I have always enjoyed swimming and dunking under the water to stay cool, but to this day, it is still uncomfortable trying to open my eyes underwater.  I am glad that I read that Facebook post and I now know this is “normal” for people with BPES.

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Reactions – Hair Safety Net

I don’t mean to keep doing this, but this ongoing dialogue in responding to my sister’s posts is too delicious to pass up. I love the diversity of perspectives from women with the same condition and same history from the same family! It highlights while as women with BPES we have common struggles, we may approach them differently.

I have always fluctuated between having long and short hair. I enjoy them both. Usually I will grow my hair really long until I can’t take it anymore and then I like to have it dramatically chopped off. I hadn’t done that in awhile. A few years ago I was able to cut off 10 inches of my hair and donate to a Locks for Love type program. It was the first time I’d done something like that and I really enjoyed it. In chopping off so much hair, I also discovered as an adult how much I love having a short bob. It made me feel very professional and mature. Moving to Singapore, I also appreciated having short hair as one less thing to make me sweat so much. Right now I am growing my hair out to see how much I can tolerate it in this climate. I also want to donate my hair again because I found it so gratifying. I hope I can make it without caving in. I have found for each inch of additional hair I have, I really am noticeably hotter. I am getting tired of having my hair up in a bun all the time to keep from melting. So we’ll see if I can make it to a length long enough to donate.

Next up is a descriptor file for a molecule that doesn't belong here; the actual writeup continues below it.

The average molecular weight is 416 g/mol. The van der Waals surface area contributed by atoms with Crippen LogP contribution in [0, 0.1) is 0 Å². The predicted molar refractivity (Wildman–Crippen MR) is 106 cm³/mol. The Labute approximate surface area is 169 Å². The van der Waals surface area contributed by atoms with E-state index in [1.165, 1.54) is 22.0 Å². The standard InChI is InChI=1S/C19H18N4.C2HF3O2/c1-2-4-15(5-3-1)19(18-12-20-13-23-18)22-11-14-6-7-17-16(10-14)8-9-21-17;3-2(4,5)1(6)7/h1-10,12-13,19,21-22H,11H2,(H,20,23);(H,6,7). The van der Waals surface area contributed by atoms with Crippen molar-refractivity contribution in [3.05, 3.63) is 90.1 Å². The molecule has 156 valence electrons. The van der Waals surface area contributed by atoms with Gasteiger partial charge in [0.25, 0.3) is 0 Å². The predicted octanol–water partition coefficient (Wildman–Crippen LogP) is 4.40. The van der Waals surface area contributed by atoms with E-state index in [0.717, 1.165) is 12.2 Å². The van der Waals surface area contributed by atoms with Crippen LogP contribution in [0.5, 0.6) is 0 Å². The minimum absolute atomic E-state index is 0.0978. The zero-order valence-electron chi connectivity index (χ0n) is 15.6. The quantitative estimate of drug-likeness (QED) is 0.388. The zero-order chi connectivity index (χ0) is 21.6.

I was struck by my sister’s post in that I have never hidden behind my hair. My sister can attest to the number of times (as younger sisters are want to do) I told her I wanted to chop her hair off. She has defaulted to keeping long hair most of her life. Maybe I can convince her to cut it to shoulder length. She has always had beautiful hair. I still look at her face though and others do too. Her hair does not hide her BPES. It is always astounding to me how much of a narrative we create in our minds about how others see us. In reality, they don’t see us at all or they notice completely different things about us. Being self-conscious is such a hard thing to overcome, especially when you have BPES. I always harden up whenever I think someone is looking at me or going to make a comment about my eyes. I can understand why my sister likes having a safety blanket.